Writing a Panel to the Browser

During our most recent client meeting we realized that we should not actually be utilizing the add-on SDK’s Panel object to render a panel. Instead, we were informed that we should be writing XUL directly to the main panel in the browser window. This involves two parts: locating the exact parent element to which we are writing and actually writing XUL from a file to our panel element. We had no idea how to do either of these things.

In our group session on Friday we spent a lot of time as a group tackling grabbing the correct parent panel element. Gijs pointed us toward the Window Mediator, which is a Services module. To load this, we run the following snippet:

let {Cc, Ci, Cu, Cr, Cm, components} = require("chrome");
Cu.import("resource://gre/modules/Services.jsm");

Then, we get a list of all of the browser’s “windows” using the window mediator’s getEnumerator() method. It can enumerate all windows of a certain interface if you pass it arguments, but for now we’re getting all of them by passing it null.

var allWindows = Services.wm.getEnumerator(null); // Use the window mediator object to get all windows in the browser

Once we’ve got all of the windows, we need to find the main browser window. To do so, we iterate over all of the windows using the window mediator’s hasMoreElements() and getNext() methods. When we did this the first time, we manually inspected each window’s innerHTML property to see if we recognized anything. Once we found the main window, we figured out that it has a location.href of ‘chrome://browser/content/browser.xul’. Now we have a condition to check for to indicate whether it’s the main window. The whole loop looks like this:

var allWindows = Services.wm.getEnumerator(null); // Use the window mediator object to get all windows in the browser
var browserWindow, // Firefox's top-level "window"
    thisWindow; // Iterated window
while (allWindows.hasMoreElements()) {
    thisWindow = allWindows.getNext();
    if (typeof(thisWindow.location.href) !== 'undefined' && thisWindow.location.href === 'chrome://browser/content/browser.xul') {
        browserWindow = thisWindow;
        break;
    }
}

So we’ve got the main window. Now we need to write our XUL to it. I spent several hours on Saturday trying to figure out how to use Firefox’s File I/O capabilities to do this, but it turned out to be really simple. We can actually do this with the Add-on SDK’s data loading capabilities. We can access the add-on’s data directory by getting its data property.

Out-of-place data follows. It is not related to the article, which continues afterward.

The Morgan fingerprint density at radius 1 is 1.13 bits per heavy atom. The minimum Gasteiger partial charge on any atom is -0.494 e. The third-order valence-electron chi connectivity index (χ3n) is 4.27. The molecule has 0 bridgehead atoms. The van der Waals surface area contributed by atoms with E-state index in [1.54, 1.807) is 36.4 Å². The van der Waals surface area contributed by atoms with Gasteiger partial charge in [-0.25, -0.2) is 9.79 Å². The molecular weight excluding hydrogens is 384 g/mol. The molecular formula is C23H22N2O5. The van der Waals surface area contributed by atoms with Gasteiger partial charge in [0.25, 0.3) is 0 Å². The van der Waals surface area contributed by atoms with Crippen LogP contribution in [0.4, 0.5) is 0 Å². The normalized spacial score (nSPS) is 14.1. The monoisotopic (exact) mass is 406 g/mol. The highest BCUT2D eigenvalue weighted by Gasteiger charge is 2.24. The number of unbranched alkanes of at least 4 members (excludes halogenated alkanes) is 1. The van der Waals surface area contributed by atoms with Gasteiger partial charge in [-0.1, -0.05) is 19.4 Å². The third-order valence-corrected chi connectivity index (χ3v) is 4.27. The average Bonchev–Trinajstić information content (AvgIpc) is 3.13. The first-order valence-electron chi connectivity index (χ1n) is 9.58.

let data = require("sdk/self").data;

This property has a very nice method, load(), which reads the contents of a file in our data directory, such as test.xul, and returns that data as a string. If we have an HTML element, we can do something like this to write our file’s contents as HTML to the DOM:

someElement.innerHTML = data.load("test.xul");

Awesome! So easy! How did I waste 5 hours before remembering this was a thing?!

So now that we’ve got all of the pieces, we put all of it together to make a panel and write the contents of our test.xul file to be its inner HTML.

/* ********
 * Requires
 * ********/
// Chrome
let {Cc, Ci, Cu, Cr, Cm, components} = require("chrome");
Cu.import("resource://gre/modules/Services.jsm");

// SDK
let data = require("sdk/self").data;

/* ***********
 * Panel Setup
 * ***********/
// Get the window
var allWindows = Services.wm.getEnumerator(null); // Use the window mediator object to get all windows in the browser
var browserWindow, // Firefox's top-level "window"
    thisWindow; // Iterated window
while (allWindows.hasMoreElements()) {
    thisWindow = allWindows.getNext();
    if (typeof(thisWindow.location.href) !== 'undefined' && thisWindow.location.href === 'chrome://browser/content/browser.xul') {
        browserWindow = thisWindow;
        break;
    }
}

// Put our extension's XUL in the main panel
if (typeof(browserWindow) !== 'undefined') {
    // Create a panel view
    let panelview = browserWindow.document.createElement("panelview");
        panelview.id = "testId";
        panelview.className = "testClass";
        panelview.innerHTML = data.load("test.xul");

    // Inject our panel view into the multiView panel
    let multiview = browserWindow.document.getElementById("PanelUI-multiView");
        multiview.appendChild(panelview);
}
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~ by slenkeri on September 24, 2013.

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